Six miles northwest is Alcove Springs, named in 1846 by appreciative travelers on the Oregon trail who carved the name on the surrounding rocks and trees. One described the Springs as "a beautiful cascade of water... altogether one of the most romantic spots I ever saw."

          This country was well-known to early-day traders and "mountain men" as well as to later travelers to the Far West. John C. Fremont and his 1842 exploring expedition bivouacked at the Springs, and Marcus Whitman, with a thousand emigrants to Oregon, stopped there in 1843. Utah-bound Mormons and California-bound goldseekers followed, for only a short distance above was Independence Crossing, the famous ford across the Big Blue river. The Donner party, most of whom later froze or starved in the Sierras, buried its first member, Sarah Keyes, near the Springs in 1846.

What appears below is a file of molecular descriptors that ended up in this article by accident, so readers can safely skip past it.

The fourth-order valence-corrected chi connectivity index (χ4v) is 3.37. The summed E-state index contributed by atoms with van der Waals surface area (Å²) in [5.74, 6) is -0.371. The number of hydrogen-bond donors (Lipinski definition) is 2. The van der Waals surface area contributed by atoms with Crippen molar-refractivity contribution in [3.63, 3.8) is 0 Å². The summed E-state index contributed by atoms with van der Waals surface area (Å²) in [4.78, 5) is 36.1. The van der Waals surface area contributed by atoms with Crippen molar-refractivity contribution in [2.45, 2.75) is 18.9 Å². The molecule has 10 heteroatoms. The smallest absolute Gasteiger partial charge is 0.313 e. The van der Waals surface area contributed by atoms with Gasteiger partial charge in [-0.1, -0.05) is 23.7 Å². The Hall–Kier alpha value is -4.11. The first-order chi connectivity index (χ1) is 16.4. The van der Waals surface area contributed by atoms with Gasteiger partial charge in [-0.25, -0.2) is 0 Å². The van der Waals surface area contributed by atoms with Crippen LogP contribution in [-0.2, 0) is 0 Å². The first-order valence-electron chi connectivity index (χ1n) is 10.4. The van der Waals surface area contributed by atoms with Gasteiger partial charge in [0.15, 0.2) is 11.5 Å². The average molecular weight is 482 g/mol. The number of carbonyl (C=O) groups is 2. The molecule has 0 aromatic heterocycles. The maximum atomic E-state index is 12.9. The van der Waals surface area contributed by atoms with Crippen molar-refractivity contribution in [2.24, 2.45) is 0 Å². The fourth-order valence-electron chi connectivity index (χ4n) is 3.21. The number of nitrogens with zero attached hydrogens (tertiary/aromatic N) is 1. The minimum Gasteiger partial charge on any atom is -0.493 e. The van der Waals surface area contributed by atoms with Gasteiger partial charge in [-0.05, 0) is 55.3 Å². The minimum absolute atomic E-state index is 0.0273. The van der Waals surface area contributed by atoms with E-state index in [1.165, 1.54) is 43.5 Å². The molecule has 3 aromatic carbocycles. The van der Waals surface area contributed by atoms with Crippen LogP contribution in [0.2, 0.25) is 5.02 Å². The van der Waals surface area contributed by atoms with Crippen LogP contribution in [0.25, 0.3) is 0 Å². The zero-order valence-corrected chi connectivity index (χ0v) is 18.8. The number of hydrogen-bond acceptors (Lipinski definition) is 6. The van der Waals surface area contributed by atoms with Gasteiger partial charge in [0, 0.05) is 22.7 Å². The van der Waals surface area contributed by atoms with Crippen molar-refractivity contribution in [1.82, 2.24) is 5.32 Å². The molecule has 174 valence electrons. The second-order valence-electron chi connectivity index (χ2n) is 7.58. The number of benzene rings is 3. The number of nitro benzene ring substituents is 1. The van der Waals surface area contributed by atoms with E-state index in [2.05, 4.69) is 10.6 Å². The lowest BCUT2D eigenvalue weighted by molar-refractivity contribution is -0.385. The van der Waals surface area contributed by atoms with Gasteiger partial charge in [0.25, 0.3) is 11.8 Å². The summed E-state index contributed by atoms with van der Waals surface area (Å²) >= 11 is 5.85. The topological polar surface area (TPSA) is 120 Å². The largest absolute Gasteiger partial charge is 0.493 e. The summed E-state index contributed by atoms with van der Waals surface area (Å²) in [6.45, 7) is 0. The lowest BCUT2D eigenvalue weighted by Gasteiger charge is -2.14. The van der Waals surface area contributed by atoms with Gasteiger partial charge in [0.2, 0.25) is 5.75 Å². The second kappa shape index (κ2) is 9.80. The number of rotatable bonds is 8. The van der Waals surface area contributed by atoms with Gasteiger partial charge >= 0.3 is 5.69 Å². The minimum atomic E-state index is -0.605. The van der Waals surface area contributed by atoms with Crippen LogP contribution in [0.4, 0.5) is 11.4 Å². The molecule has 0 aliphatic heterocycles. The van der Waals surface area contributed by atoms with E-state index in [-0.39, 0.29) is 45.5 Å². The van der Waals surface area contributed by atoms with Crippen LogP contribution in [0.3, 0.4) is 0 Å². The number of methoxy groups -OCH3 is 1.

The great Tuttle Creek Reservoir at full pool level extends along the Big Blue from Independence Crossing southward nearly to Manhattan.

Erected by the Kansas Historical Society and State Highway Commission

Marshall County
Historical marker on US-77 & K9
North of Blue Rapids
Marshall County


Marker text sent by Mike LeMasters, Wichita, KS

May 10, 1999 / John & Susan Howell / Wichita, Kansas /

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